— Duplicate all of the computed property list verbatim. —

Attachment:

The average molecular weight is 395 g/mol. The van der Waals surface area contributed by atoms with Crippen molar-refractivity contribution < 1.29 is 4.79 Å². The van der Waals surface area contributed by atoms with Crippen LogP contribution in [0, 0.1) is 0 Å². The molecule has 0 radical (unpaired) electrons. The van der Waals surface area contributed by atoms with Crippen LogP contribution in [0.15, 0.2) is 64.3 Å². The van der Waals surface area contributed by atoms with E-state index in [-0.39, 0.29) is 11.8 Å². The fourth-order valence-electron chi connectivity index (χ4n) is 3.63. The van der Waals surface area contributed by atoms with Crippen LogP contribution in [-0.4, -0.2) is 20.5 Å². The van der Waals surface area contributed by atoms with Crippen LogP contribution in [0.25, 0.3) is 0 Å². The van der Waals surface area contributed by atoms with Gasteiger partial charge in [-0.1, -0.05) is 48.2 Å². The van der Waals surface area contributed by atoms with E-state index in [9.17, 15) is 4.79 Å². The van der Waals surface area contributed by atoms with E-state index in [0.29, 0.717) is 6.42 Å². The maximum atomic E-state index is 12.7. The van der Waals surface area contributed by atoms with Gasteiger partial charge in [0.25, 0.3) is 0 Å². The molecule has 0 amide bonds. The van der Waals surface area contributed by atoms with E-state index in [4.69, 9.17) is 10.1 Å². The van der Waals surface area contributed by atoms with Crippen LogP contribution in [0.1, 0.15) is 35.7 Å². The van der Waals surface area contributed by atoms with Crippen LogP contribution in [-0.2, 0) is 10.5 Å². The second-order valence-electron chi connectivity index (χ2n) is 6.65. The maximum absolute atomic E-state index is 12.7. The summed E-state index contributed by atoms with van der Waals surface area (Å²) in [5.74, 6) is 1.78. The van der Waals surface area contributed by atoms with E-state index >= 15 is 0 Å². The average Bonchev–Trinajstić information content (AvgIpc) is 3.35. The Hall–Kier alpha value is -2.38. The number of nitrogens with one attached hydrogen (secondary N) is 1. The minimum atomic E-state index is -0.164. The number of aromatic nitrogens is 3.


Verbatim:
The average molecular weight is 395 g/mol. The van der Waals surface area contributed by atoms with Crippen molar-refractivity contribution < 1.29 is 4.79 Å². The van der Waals surface area contributed by atoms with Crippen LogP contribution in [0, 0.1) is 0 Å². The molecule has 0 radical (unpaired) electrons. The van der Waals surface area contributed by atoms with Crippen LogP contribution in [0.15, 0.2) is 64.3 Å². The van der Waals surface area contributed by atoms with E-state index in [-0.39, 0.29) is 11.8 Å². The fourth-order valence-electron chi connectivity index (χ4n) is 3.63. The van der Waals surface area contributed by atoms with Crippen LogP contribution in [-0.4, -0.2) is 20.5 Å². The van der Waals surface area contributed by atoms with Crippen LogP contribution in [0.25, 0.3) is 0 Å². The van der Waals surface area contributed by atoms with Gasteiger partial charge in [-0.1, -0.05) is 48.2 Å². The van der Waals surface area contributed by atoms with E-state index in [9.17, 15) is 4.79 Å². The van der Waals surface area contributed by atoms with E-state index in [0.29, 0.717) is 6.42 Å². The maximum atomic E-state index is 12.7. The van der Waals surface area contributed by atoms with Gasteiger partial charge in [0.25, 0.3) is 0 Å². The molecule has 0 amide bonds. The van der Waals surface area contributed by atoms with E-state index in [4.69, 9.17) is 10.1 Å². The van der Waals surface area contributed by atoms with Crippen LogP contribution in [0.1, 0.15) is 35.7 Å². The van der Waals surface area contributed by atoms with Crippen LogP contribution in [-0.2, 0) is 10.5 Å². The second-order valence-electron chi connectivity index (χ2n) is 6.65. The maximum absolute atomic E-state index is 12.7. The summed E-state index contributed by atoms with van der Waals surface area (Å²) in [5.74, 6) is 1.78. The van der Waals surface area contributed by atoms with E-state index >= 15 is 0 Å². The average Bonchev–Trinajstić information content (AvgIpc) is 3.35. The Hall–Kier alpha value is -2.38. The number of nitrogens with one attached hydrogen (secondary N) is 1. The minimum atomic E-state index is -0.164. The number of aromatic nitrogens is 3.